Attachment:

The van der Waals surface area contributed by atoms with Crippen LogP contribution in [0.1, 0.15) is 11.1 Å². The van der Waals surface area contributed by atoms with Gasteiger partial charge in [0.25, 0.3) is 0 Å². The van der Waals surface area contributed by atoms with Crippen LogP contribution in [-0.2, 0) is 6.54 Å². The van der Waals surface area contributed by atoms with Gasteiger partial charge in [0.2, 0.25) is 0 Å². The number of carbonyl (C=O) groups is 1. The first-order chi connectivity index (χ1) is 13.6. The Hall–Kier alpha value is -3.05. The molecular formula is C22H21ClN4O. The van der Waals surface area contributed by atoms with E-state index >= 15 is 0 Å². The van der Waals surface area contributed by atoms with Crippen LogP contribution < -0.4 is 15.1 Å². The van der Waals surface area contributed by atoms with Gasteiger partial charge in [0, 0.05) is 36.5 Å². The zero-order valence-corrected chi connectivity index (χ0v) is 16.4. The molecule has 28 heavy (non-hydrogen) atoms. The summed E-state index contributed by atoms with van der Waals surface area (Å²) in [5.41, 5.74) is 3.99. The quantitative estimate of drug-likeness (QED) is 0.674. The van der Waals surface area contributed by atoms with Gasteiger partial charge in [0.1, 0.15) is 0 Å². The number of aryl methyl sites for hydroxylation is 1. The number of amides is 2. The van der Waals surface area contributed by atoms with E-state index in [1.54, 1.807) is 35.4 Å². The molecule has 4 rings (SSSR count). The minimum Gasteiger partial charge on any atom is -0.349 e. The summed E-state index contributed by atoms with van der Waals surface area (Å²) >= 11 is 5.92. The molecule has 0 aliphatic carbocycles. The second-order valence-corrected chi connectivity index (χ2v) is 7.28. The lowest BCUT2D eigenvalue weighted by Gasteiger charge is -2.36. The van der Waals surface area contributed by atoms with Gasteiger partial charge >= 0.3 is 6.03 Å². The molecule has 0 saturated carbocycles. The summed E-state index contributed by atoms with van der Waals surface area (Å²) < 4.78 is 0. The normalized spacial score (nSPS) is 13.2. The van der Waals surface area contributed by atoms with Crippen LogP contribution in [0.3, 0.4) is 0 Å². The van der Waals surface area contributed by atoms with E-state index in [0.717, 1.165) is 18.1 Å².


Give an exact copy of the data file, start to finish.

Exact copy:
The van der Waals surface area contributed by atoms with Crippen LogP contribution in [0.1, 0.15) is 11.1 Å². The van der Waals surface area contributed by atoms with Gasteiger partial charge in [0.25, 0.3) is 0 Å². The van der Waals surface area contributed by atoms with Crippen LogP contribution in [-0.2, 0) is 6.54 Å². The van der Waals surface area contributed by atoms with Gasteiger partial charge in [0.2, 0.25) is 0 Å². The number of carbonyl (C=O) groups is 1. The first-order chi connectivity index (χ1) is 13.6. The Hall–Kier alpha value is -3.05. The molecular formula is C22H21ClN4O. The van der Waals surface area contributed by atoms with E-state index >= 15 is 0 Å². The van der Waals surface area contributed by atoms with Crippen LogP contribution < -0.4 is 15.1 Å². The van der Waals surface area contributed by atoms with Gasteiger partial charge in [0, 0.05) is 36.5 Å². The zero-order valence-corrected chi connectivity index (χ0v) is 16.4. The molecule has 28 heavy (non-hydrogen) atoms. The summed E-state index contributed by atoms with van der Waals surface area (Å²) in [5.41, 5.74) is 3.99. The quantitative estimate of drug-likeness (QED) is 0.674. The van der Waals surface area contributed by atoms with Gasteiger partial charge in [0.1, 0.15) is 0 Å². The number of aryl methyl sites for hydroxylation is 1. The number of amides is 2. The van der Waals surface area contributed by atoms with E-state index in [1.54, 1.807) is 35.4 Å². The molecule has 4 rings (SSSR count). The minimum Gasteiger partial charge on any atom is -0.349 e. The summed E-state index contributed by atoms with van der Waals surface area (Å²) >= 11 is 5.92. The molecule has 0 aliphatic carbocycles. The second-order valence-corrected chi connectivity index (χ2v) is 7.28. The lowest BCUT2D eigenvalue weighted by Gasteiger charge is -2.36. The van der Waals surface area contributed by atoms with Gasteiger partial charge >= 0.3 is 6.03 Å². The molecule has 0 saturated carbocycles. The summed E-state index contributed by atoms with van der Waals surface area (Å²) < 4.78 is 0. The normalized spacial score (nSPS) is 13.2. The van der Waals surface area contributed by atoms with Crippen LogP contribution in [0.3, 0.4) is 0 Å². The van der Waals surface area contributed by atoms with E-state index in [0.717, 1.165) is 18.1 Å².